Monday, March 17, 2008


Sunday dawned sunny and warm with the promise of a full day to get a bunch of outdoor work done. I was ready to finish taking out that last line of barbed wire fencing, mow down some weeds to make room for wildflowers and native grasses, overseed the pasture and ride Calypso.

Instead, it was a day of massive, senseless slaughter. Somehow my little flock of chickens got locked OUT of their coop Saturday night. (I have my suspicions about how that happened, but will remain mum on the subject. Let's just say it has something to do with the youngest member of our family.) Early in the morning on most days we let Akasha, our German Shepherd/Akita/Husky mix out to run for a bit. She's a confirmed chicken killer and can't seem to help her instinct to chase down small animals and murder them if she can catch them. She chases rabbits, but never catches them. We never let her run unless the chickens are locked up nice and safe in their house.

Not realizing someone (*cough* Unruly *cough*) had locked our flock OUT of the coop, we let her run. And run she did. Right into the flock to murder eight of my hens and the little duck. Now, I don't know if she killed them ALL because we only picked up four corpses. She doesn't eat them, she just kills them. Five bodies were not accounted for and I'm going to assume those five were murdered during the night by whatever wildlife likes to dine on plump hens.

I admit I cried. Yes, they are just chickens. But they all had names. And most of them would let you catch and hold them. They all had their own personalities: The showoff, the loner, the talker, Mrs. Bossy, the cranky old lady. I liked to sit and just watch them be chickens, pecking around in the pasture, chasing bugs, just being happy chickens and amusing me with their antics.

The yard and pastures look like a feather-bed exploded in them, piles and puffs of feathers in all shades cling to the ground. And the lifeless lumps lying in the yard broke my heart. It is our responsibility to protect those dumb birds from predators. And we failed to protect them. Failed. And now they are dead.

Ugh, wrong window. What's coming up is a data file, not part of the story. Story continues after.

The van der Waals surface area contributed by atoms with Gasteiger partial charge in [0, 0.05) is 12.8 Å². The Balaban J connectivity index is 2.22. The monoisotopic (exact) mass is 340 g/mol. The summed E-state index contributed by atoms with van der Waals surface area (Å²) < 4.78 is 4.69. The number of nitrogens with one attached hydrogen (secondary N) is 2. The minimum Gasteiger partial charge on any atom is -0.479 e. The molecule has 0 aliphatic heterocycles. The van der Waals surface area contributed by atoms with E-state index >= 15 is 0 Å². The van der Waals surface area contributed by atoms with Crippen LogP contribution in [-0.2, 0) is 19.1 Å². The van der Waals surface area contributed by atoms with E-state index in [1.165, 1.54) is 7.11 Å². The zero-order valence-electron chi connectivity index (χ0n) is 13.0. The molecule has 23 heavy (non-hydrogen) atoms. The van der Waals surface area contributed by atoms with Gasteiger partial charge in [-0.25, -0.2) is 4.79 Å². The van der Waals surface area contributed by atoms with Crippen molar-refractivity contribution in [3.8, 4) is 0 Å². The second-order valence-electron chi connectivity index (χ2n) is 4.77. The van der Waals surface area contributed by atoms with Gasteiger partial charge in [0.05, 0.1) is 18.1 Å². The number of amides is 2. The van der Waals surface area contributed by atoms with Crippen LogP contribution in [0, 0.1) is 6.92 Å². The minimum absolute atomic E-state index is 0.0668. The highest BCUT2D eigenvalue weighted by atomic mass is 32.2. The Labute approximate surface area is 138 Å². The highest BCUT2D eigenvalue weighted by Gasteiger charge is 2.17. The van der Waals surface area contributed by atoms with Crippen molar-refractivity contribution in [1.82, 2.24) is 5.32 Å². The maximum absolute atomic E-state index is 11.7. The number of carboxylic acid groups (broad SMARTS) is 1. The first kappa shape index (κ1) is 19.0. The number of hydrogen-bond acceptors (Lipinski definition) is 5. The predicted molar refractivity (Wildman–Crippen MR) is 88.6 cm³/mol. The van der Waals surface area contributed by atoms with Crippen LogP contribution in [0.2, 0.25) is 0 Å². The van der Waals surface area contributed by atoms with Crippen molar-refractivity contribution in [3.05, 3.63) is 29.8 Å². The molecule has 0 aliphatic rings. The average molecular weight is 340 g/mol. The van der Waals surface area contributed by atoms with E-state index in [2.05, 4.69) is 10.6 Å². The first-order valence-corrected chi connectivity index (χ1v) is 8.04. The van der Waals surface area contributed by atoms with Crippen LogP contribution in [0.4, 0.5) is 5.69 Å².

We ordered a new batch of chicks Sunday afternoon, which we were going to do before the slaughter anyway, but, I felt guilty that we couuld replace them so easily with just a click of the mouse and a credit card.


Kathy said...

So sorry Jenn. Dang dog! Were there any survivors? Hard to enjoy your day after a start like that.
I got a new blue heeler mix last week.

nell said...

I'm sorry about your chickens. I'd be sad too.

Jenn said...

Kathy...we have 3 hens and the rooster left. All four guineas survived, but they are much better fliers than the chickens. They probably got on top of the chicken house and stayed there all night. I saw pictures of the new pup, what a cutie! Bad dog for being in the kitchen sink though! :P

Nell...thank you. Whoever thought I'd be so sentimental over a bunch of silly chickens.

lov ya grma said...

A pet, either a chicken or a frog, it doesn't matter. When it dies you are very sad.
I don't like your dog. He is not a nice pet.

Sona said...

I would worry about a dog that kills.

Sorry about the chickens. How did your daughter take it?

Jenn said...

lov ya grma and Sona...fortunately, aside from killing my chickens, she's a good dog. The first time she did it I was ready to get rid of her, but I was reminded that with the breed mix she is, the instinct to chase is so very, very strong. We've tried breaking her of it, but had no luck. When she's not chasing my chickens, she's the biggest baby you'd ever meet. Very submissive.

Unruly, as expected, took it pretty hard, especially because she was the one who locked them out, but she bounces back well. We've lost enough pets/critters in her 7 years that death has really become a part of life for her. We talk about it, she gets it.